Raining this morning. Started from camp and soon came to the ranch. The man told us that as we passed along the road we would see a raven he had killed and stuck him up on a stump, and when we came there, if we could go into the woods close by, we would find a deer he had killed hanging on a tree. We found the deer, but the animals had eat him almost up. Came over a very rough road and struck 2 very steep, rough hills. After we left the summit we struck on to Salmon Creek and came down it till we came into Sand Creek, and are now down it. We have passed some big timber today - some of the trees 7 to 8 feet in diameter. Came past the schoolhouse, where they were having the picnic and dance. There was quite a crowd collected and some were playing croquet and some were just coming in. The ox team from the ranch where we camped last night caught up with us, just as we got to the schoolhouse, with a load of girls and boys. Came on until sometime after noon and camped for dinner at a ranch and got the horses in a pasture for 2½ ¢ per head. Saw hazel bushes from 12 to 15 feet high. Traveled after dinner about 14 miles and camped on a small creek near two stores. We found a place under some big fir trees, where they had a picnic, which sheltered us from the rain, and it rained hard during the night, but under the trees it was dry.

Thursday, July 7:

Started from camp in the rain and pulled up a long, steep hill and found a store on top. Came on and goon struck a sandy ridge and found the road better. Came through a very heavy timbered country where large trees had turned up by the roots across the road and they had cut through them wide enough for a wagon to pass - some of them laying up so we had to drive under them. In one place was a large hollow fir which had been sawed off so that a wagon could pass and was up from the ground about 5 feet. When we came along one of the boys was sitting inside the log out of the rain, as comfortable as you please, and holding the horse by the bridle. Struck into lighter timber with farms every short distance. Saw wheat, corn, beans and peas, and several kinds of garden truck growing. Came on a few miles and camped for dinner at a ranch and got the horses in a pasture for 50¢ for 19 head. It has cleared off and is pleasant again. It did not rain all the time, only in showers. Rolled out after dinner and came through where it had been heavy timber, but the trees are all blown down and are laying on the ground in every direction with their roots all turned up. Some of the roots are as high as our trees in Nebraska. The road this afternoon was most of the way corduroy. We have been passing farms every short distance and the country as far as we can see is dotted with fields and houses. They have some nice homes and farms here and we saw some good schoolhouses. Traveled on till near sundown and camped on a small creek near several farm houses. We could get no pasture for the land, and will go through town tomorrow. I like the looks of this part of the country very well, though people here tell us that this is not the best part of the valley - that there are other parts of the valley far ahead of this. Wanted to see how the people along the road looked, so the boys would strike up some lively tune on the fiddles as they were passing a house, which would bring the whole family to the door – big girls, little ones and all. We have lots of fiddlers in our crowd and never fail to bring them out to listen to the music. A young man came to our camp last night and brought a banjo and fiddle with him. Had some good music and some singing. He came from Springfield, Illinois, and is out here on a visit. Also, another man came to camp; he came from Kansas and has been here but a short time.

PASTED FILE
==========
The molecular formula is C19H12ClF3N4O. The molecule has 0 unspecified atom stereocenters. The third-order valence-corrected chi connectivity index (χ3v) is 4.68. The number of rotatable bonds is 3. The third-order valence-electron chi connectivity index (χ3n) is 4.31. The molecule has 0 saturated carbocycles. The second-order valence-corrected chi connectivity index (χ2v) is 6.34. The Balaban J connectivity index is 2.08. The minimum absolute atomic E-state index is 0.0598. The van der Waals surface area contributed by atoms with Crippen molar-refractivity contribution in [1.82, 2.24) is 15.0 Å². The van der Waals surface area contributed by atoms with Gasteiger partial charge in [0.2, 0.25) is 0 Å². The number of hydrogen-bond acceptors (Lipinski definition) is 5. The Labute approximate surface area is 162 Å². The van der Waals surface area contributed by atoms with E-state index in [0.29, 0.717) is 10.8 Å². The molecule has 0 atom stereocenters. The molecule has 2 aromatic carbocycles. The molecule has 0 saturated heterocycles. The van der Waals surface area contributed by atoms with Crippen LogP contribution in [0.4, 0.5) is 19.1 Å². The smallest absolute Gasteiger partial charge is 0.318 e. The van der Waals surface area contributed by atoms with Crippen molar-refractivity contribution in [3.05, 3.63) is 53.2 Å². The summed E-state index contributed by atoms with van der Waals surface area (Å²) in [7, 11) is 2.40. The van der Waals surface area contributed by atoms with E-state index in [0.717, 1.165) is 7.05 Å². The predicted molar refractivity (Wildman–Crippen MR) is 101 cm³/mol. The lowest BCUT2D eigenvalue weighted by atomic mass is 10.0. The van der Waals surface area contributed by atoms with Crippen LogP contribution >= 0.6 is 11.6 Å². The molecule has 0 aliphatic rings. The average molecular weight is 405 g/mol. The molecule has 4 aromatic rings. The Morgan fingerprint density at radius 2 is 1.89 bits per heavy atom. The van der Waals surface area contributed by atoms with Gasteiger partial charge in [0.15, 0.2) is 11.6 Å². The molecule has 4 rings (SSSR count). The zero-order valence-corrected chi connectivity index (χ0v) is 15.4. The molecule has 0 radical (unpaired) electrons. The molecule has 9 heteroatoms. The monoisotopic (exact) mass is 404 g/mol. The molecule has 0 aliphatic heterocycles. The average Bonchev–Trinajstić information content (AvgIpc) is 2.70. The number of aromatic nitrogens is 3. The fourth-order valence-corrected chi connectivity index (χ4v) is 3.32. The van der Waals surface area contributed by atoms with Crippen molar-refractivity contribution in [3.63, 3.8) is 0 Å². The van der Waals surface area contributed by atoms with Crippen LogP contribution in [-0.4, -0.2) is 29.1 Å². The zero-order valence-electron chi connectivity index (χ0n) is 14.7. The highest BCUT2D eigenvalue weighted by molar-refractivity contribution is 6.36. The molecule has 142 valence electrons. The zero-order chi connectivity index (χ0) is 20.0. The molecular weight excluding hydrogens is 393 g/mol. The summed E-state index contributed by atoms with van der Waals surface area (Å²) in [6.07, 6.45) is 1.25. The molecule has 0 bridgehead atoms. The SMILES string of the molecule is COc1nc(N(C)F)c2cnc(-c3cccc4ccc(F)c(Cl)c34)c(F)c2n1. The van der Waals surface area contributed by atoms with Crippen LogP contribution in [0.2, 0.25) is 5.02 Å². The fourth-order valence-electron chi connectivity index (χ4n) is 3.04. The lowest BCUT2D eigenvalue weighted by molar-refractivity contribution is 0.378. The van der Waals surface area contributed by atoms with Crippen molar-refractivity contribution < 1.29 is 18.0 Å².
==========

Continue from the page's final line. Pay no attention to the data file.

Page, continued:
Friday, July 8:

Started in season and came through a section of country where we saw all kinds of fruit growing. They were raising it for the market. Saw large fields of strawberries and large patches of blackberries, and all kinds of small fruit and all kinds of garden vegetables. They employ Chinese labor here, and there is a great many Chinamen here. Came to East Portland and crossed the Willamette River in a steam ferry: toll - 40¢ for 2-horse teams. Portland is a place containing from 25 to 28,000 people and is a lively place. It is situated on the Willamette River, 15 miles from its mouth. Saw a great many ships and steamers laying in port - some coming in and some heading out. Did not stop in town but a short time, but pulled through and came up a long hill into the burnt timber again. There was farms all along the road. We took the Hills-borough Road and came a few miles over a rough road and camped by the roadside and bought hay for the horses, as we could get no pasture. Don't think we are on the right road.

 Saturday, July 9:

Found we were on the wrong road. We inquired in Portland for Middletown, but no one seemed to know where the place was. We found out last night that the place goes by the name of Stringtown, and so this morning we pulled off across the country over a very rough road into the Taylor Ferry Road, and traveled on until night, when we came to Stringtown and found the place had been rightly named. Here we found a whole neighborhood of our old neighbors who used to live in Nebraska and stopped to rest over Sunday with Mr. Richardson. Found them all doing well and satisfied with the country. Were taken into a room where we were shown some bones of a mastodon, which were drug out of a canal near this place. The horn was between 6 and 7 feet long, about 6 inches in diameter at the big end, and a tooth of the same animal weighed four pounds.